|Sketch of Lingtu Fort from Dolepchen (1888)|
It may sound strange, the famed Lampokhari better known as Aritar Lake is not at Aritar but is found within the boundary of Dalapchand. I too like many was unknown of this fact until during my two years stay at Dalapchand SS.
I had come across people out there who told me myths of Lampokhari that were followed from one generation to another. The oral folk-lore are fabled stories thou sometimes hard to believe but are nevertheless interesting to read. I believe it is these stories that gave birth to the charishma of Lampokhari that is today visited for its mesmerizing and unparallel beauty.
Dalapchand originally called Do-le-che means flattened rock as old people recounts. This little known village more popular for its green vegetables today was a major mule route to Tibet started during British Expedition 1888 till Indo-China conflict in the early 60s. Today more than five decades after the closing of the mule driven trade along with the development of better transportation facilities those mule routes at Dalapchand are now scattered in patches. Those routes are now left with wild grasses and its golden past long lost.
Gadha-taar is one such place at Mandir Line, Dalapchand which still holds its name from its long drawn out history. It is an open field where sports activities of the locality are occasionally held off lately. Old folks talks about mules being kept to rest at this open field few decades back. Similarly to the place where Lampokhari Festival is held annually, there used to be a grass go-down that stored grasses for the mules during the trading season. Often I have heard people at that place would enjoy their late night staying with dance and drinks then.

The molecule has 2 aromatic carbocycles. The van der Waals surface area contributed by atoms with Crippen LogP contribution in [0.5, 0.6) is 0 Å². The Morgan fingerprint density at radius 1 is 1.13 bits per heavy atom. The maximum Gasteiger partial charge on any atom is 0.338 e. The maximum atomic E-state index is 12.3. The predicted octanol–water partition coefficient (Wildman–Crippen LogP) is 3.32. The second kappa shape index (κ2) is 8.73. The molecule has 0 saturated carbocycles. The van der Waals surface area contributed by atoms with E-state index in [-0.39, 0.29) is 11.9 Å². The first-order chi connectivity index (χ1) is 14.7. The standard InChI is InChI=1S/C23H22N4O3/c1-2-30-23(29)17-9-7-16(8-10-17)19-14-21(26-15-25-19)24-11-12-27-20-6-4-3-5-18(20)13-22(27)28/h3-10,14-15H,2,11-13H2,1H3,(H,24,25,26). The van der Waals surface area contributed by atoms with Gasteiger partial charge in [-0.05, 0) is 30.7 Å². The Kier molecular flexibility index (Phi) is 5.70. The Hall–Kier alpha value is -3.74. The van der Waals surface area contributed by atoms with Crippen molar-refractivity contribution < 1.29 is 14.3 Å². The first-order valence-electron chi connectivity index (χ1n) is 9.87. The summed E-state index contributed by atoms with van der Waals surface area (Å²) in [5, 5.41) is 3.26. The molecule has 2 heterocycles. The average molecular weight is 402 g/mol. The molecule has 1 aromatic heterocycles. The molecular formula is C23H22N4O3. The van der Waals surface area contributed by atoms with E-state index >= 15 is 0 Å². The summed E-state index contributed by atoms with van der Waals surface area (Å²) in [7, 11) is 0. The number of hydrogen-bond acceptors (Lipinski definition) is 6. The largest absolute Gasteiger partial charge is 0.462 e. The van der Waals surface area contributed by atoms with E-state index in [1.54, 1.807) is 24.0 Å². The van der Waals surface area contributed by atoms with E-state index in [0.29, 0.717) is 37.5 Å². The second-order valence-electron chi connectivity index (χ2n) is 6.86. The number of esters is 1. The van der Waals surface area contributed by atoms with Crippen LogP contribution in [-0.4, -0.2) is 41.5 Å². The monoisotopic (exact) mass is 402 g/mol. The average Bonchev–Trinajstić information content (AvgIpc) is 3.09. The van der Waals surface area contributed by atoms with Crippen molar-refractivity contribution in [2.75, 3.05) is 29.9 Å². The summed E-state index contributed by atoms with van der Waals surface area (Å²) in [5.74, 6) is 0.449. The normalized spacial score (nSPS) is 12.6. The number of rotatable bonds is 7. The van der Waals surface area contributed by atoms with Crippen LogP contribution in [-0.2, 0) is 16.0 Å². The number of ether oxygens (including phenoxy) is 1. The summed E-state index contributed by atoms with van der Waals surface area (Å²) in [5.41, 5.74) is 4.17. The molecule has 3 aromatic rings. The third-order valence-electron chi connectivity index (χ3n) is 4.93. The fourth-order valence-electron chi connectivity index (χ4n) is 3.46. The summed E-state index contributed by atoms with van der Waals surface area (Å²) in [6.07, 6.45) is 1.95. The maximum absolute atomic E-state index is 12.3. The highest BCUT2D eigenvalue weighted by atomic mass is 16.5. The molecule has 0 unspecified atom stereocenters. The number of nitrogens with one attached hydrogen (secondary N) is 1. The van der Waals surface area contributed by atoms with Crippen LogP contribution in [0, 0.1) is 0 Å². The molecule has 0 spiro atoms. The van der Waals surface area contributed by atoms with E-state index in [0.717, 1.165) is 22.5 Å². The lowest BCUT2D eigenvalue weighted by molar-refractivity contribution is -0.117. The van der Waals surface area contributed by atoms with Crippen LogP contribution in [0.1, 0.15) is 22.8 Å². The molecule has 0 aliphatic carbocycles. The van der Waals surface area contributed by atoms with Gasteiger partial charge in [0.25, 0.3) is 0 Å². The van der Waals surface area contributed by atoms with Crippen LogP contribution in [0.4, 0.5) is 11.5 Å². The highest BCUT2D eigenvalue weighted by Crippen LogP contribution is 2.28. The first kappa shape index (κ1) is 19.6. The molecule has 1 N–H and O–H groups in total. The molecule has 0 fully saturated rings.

It is interesting to note that Dipok Dey, well-known Postal Stamp designer in his article on Sikkim Postal History mentions, it was the aftermath of the British Expedition 1888 that laid the foundation of the Postal History of Sikkim. The year 1888 saw the British Expedition Force driving out the Tibetan forces beyond the Jalepla that led to the permanent stationing of the military escort at Gangtok. Thus, it was finally that a Post & Telegraph Office was set up in Gangtok.
|An old mule route at Dalapchand.|
With the advance of troops, a Post Office was opened at Dulapchin (now Dalapchand) that was later removed to Ranglichu (now Rongli). At the same time, other Post Offices were also opened at Gnatong, Sedonchin, Gangtok, Rhenock Bazaar and Pakyong.
Dalapchand must be a place of significance to the British towards the latter 1880s where it finds its name printed in a map of Sikkim in 1888, the name mentioned is ‘Dolepchen’. I have found another instance where during the Sikkim Expedition 1888 a sketch had been printed on a book of Lingtu (now Lungthung) fort that was earlier occupied by the Tibetans. The British had pushed back the Tibetans beyond Jalepla.